Ancient & Modern: Theophrastos ‘On Smells’ 45.5-7

“Then as now perfumes make good scents”

διὸ καὶ οἱ μυροπῶλαι τοὺς ἐπιδιστάζοντας                               5
καὶ μὴ ὠνουμένους παρ’ αὐτῶν ἐπιμυρίζουσι τούτῳ
<τῳ ῥοδίνῳ> πρὸς τὸ μὴ αἰσθάνεσθαι τὰ παρὰ τῶν ἄλλων.

The reason the perfume vendors smear any reluctant buyers
who may be hanging back with essence of rose is so they
won’t perceive the scents emanating from other perfumes.

Theophrastos On Smells 45.5-7

Remind you of walking into the luxurious foyer of Neiman-Marcus on Michigan Avenue’s Magnificent Mile?

There that chokingly beautiful parfumeuse, who stands smiling and eager to drench you in the latest olfactory concoction, will give your proffered wrist a quick squirt.  As Theophrastos already knew some 2,300 years ago, perfumes seem to be sweetest when they rise from the wrist of the hand (ἀπὸ τοῦ καρποῦ τῆς χειρὸς ἥδιστα φαίνεται [53]) and that is why the perfumers smear this part of the body (οἱ μυροπῶλαι τοῦτο μυρίζουσι τὸ μέρος [53]) with the fragrances and fantasies they are trying to sell.

He also recognized what all perfume chemists know, namely that “perfumes activate our sense of smell as soon as they are rubbed on the skin” (ταχεῖα δ’ ἤδη ἡ αἴσθησις τοῖς μύροις ἀναμιγνυμένοις τῷ χρωτί [53]).  In this connection, Theophrastos thought (42) that Egyptian perfume, marjoram and nard (τὸ αἰγύπτιον καὶ τὸ ἀμαράκινον καὶ τὸ νάρδινον) were among the most suitable for women, for what they are all really looking for in a perfume is that it maintain its scent through time (ζητοῦσι [γὰρ] τὰ χρόνια [42]).  Pour les hommes he recommends, among others, colognes based on essence of white lily (τὸ κρίνον  to krinon).

This ancient polymath, born around 370 BCE, pupil and friend of both Plato and Aristotle (what an education that must have been!), wrote, by one ancient count, over 220 books on every imaginable subject under and beyond antiquity’s sun – ethics, physics, metaphysics, botany, meteorology, fire, politics, law, rhetoric, oratory, personality types, religion, medicine, sense perception – and smells.  As successor to Aristotle at the Lycaeum and chief scholar of the Peripatos, he apparently would lecture to some 2,000 students at a single sitting, even outdoing such massively popular courses at our own universities as Western Civ, Elementary Psych, or Judeo-Christian Tradition (of course, Theophrastos – lucky guy! – didn’t have to correct students’ cribbed papers).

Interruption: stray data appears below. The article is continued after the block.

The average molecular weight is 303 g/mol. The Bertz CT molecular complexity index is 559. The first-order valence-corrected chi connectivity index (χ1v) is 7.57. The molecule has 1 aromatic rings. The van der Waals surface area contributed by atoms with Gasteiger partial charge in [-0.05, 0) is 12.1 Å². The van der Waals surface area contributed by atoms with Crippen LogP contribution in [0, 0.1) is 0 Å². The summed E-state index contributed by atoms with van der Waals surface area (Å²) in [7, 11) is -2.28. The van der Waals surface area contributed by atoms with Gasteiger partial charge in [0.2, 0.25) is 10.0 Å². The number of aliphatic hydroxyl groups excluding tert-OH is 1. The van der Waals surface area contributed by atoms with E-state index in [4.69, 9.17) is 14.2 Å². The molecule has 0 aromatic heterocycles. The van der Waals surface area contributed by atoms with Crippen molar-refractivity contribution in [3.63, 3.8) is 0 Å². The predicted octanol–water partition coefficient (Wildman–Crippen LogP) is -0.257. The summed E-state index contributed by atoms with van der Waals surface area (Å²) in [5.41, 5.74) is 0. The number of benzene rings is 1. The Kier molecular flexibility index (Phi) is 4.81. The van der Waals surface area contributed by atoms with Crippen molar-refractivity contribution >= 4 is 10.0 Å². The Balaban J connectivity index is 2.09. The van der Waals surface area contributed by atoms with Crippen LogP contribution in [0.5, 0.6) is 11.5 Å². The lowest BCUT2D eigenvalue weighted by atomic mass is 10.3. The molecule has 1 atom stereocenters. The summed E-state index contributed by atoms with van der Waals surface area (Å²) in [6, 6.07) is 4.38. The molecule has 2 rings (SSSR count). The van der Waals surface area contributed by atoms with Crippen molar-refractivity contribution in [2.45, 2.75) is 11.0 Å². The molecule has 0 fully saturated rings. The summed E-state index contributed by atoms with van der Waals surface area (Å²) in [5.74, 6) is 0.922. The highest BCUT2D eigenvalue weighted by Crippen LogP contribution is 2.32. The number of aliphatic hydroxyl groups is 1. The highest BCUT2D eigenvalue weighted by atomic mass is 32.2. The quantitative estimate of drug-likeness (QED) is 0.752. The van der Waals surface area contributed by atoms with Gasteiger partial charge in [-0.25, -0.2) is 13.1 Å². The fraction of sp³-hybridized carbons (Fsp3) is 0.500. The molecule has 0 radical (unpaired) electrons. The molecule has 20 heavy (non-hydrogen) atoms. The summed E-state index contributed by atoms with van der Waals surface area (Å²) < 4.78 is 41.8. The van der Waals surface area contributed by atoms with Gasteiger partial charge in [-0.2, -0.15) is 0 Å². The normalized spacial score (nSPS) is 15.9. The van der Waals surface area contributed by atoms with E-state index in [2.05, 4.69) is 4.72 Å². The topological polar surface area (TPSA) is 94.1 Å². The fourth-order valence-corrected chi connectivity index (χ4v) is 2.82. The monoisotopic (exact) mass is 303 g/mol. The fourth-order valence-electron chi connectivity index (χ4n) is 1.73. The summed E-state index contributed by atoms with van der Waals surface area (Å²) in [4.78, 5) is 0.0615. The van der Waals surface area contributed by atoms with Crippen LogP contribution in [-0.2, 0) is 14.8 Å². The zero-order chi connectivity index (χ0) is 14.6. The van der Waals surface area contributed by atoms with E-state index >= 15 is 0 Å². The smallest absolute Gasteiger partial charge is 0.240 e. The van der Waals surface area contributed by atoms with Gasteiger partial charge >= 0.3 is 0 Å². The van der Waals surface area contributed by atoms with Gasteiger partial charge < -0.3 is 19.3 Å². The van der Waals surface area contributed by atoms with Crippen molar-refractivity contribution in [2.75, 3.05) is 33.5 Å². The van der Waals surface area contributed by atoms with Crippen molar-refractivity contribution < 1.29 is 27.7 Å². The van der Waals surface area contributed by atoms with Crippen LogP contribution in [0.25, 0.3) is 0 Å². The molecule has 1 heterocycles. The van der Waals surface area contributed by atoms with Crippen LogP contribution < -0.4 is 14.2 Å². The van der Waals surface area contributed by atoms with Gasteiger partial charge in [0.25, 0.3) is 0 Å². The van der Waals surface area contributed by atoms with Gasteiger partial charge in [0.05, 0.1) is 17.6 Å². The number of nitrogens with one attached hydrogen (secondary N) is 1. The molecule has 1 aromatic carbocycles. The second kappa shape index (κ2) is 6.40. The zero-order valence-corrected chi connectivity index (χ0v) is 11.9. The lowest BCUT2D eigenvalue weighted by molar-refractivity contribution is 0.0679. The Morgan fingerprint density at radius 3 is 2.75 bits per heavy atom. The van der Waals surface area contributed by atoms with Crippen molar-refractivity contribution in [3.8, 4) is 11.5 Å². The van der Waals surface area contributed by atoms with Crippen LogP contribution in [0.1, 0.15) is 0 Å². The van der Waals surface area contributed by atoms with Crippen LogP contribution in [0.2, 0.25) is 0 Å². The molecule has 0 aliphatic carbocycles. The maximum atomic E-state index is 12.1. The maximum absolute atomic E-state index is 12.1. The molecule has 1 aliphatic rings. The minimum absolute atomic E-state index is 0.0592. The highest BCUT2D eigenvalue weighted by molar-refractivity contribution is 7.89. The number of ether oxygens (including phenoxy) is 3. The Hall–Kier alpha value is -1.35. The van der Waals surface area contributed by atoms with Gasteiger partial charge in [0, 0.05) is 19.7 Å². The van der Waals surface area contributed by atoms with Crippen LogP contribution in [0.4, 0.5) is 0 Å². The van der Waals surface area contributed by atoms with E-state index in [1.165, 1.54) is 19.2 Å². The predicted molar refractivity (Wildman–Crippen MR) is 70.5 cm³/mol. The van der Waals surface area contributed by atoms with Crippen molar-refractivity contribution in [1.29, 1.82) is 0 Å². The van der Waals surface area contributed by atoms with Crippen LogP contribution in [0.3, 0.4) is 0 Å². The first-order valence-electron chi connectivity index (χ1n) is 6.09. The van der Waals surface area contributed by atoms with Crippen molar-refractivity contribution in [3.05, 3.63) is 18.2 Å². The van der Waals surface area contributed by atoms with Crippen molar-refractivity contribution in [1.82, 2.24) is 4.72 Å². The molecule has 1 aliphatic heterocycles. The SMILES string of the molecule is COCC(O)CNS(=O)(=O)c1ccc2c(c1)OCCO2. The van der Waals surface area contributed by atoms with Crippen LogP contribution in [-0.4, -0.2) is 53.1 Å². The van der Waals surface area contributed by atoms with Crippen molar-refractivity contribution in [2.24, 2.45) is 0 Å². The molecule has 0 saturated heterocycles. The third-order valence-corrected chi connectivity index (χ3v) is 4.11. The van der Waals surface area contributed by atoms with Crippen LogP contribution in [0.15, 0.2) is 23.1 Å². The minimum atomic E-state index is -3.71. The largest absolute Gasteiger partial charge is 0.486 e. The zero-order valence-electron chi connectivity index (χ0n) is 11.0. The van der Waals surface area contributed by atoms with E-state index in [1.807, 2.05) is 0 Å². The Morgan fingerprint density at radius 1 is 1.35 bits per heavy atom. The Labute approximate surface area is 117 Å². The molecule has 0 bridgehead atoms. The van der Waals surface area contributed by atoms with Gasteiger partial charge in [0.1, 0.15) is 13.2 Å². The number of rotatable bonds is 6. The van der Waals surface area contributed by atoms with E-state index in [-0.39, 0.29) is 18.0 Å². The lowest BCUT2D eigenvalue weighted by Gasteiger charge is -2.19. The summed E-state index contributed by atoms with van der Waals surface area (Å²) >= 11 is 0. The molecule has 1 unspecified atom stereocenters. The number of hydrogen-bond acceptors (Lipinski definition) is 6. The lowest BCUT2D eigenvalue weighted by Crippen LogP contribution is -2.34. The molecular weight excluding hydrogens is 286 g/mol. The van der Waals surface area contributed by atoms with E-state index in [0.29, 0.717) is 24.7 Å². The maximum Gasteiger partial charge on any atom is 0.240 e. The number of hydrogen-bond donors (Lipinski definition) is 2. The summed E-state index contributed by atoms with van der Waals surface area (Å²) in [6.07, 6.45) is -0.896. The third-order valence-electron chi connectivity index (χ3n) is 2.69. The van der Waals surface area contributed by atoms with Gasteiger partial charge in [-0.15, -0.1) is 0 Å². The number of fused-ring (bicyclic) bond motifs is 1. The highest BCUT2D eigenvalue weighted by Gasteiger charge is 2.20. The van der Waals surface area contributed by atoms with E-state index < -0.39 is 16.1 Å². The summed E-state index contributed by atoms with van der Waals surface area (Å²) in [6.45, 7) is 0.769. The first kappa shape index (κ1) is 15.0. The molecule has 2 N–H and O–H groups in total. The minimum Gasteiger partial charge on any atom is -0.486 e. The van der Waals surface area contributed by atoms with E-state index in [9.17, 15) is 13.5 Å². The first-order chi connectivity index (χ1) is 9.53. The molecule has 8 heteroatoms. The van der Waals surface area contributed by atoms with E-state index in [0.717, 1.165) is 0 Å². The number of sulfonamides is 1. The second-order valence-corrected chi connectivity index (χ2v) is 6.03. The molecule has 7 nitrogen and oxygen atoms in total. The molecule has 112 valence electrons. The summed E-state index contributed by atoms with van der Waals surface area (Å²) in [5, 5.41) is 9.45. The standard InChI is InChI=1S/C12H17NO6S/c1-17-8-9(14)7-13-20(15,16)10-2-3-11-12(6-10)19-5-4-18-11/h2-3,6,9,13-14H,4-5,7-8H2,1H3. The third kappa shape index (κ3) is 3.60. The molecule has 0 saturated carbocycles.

But back to perfumes.

My brief here is not to light an incandescent debate with various groups occupying a broad ideological spectrum and incensed at the very notion of perfumes and artificial scents, but merely to illuminate the fact of what seems to me a not unreasonable interest among some ancients in smelling good.  Consider, for example, poor Menelaos in the Odyssey (4.438-46) as he lies overwhelmed by the acridly pungent aroma from the pelts of seals he and his companions are hiding under to surprise and catch that protean Old Man of the Sea, Proteus.  The latter’s daughter, the goddess Eidothea, places an immortal balm (ἀμβροσίην … /ἡδὺ μάλα πνείουσαν ambrosia wafting ever so sweet [445-6]) under the nose of each man and thus kills off the stench (ὀλοώτατος ὀδμή truly devastating odor [442]), thus quite literally, according to the hero, saving their lives (ἐσἁωσε esaōse [444]).  And a fixed ritual after the Homeric bath is the glistening body rub with olive oil (e.g., Odyssey 3.466: ἔχρισεν λἱπ’ ἐλαἱῳ… ekhrisen lip’ elaiōi).

It is clear from other passages in ancient literature that perfume and the perfumer were social fixtures.  Before Aphrodite, for example, tells her brazen lies in order to seduce Anchises (Homeric Hymn 5 [to Aphrodite]), she has the Graces wash her and lotion her with an agreeable immortal oil (61-3:  Χάριτες λοῦσαν καὶ χρῖσαν ἐλαίῳ / ἀμβρότῳ).  And in classical Athens we find a character in one of the speeches of the orator Lysias (24.20) referring, before a jury of his fellow citizens, to a perfume shop (perhaps a functional analogue to our ‘drugstore’) with the same easy familiarity that he uses in speaking of the barbershop, the shoe store and other small retailers.

And not surprisingly, finally, in erotic elegy we find Meleager pheromonally characterizing lovely Demo’s χρῶτα τὸν ὑπναπάτην khrōta ton hupnamatēn ‘skin that cheats away sleep’ as a ‘breath of perfume’ μυρόπνουν muropnoun (A.P. 5.197-2).

A similar interest among at least some moderns in smelling good is, then, not without considerable historical human as well as divine precedent.  I for one confess that a kind of serendipitous pleasure I derive from reading and looking at glossy fashion magazines like Allure or GQ or Vogue and that entire diverting tribe is peeling back those strip inserts or marginal fold-overs on perfume advertisements.  I would like to believe that Theophrastos would have understood me.

Now if you are one of those people who are into smells and perfumes, and you ever find yourself handling an account for a new scent, why not cull Theophrastos On Smells and call your product Aigyption or Amarakinon.  Or, better yet, call it Ambrosia:  You could build an entire marketing campaign around this ancient, ancient perfume of the immortals.

POSTSCRIPTUM
My self-confessed ‘thing’ with scents is covered further in an earlier post that looks rather closely at a kind of ‘proto-scientific’ understanding in classical antiquity of the mechanism of ‘smell’ – Lucretius – the Biochemistry of Olfaction and Scientific Discovery.

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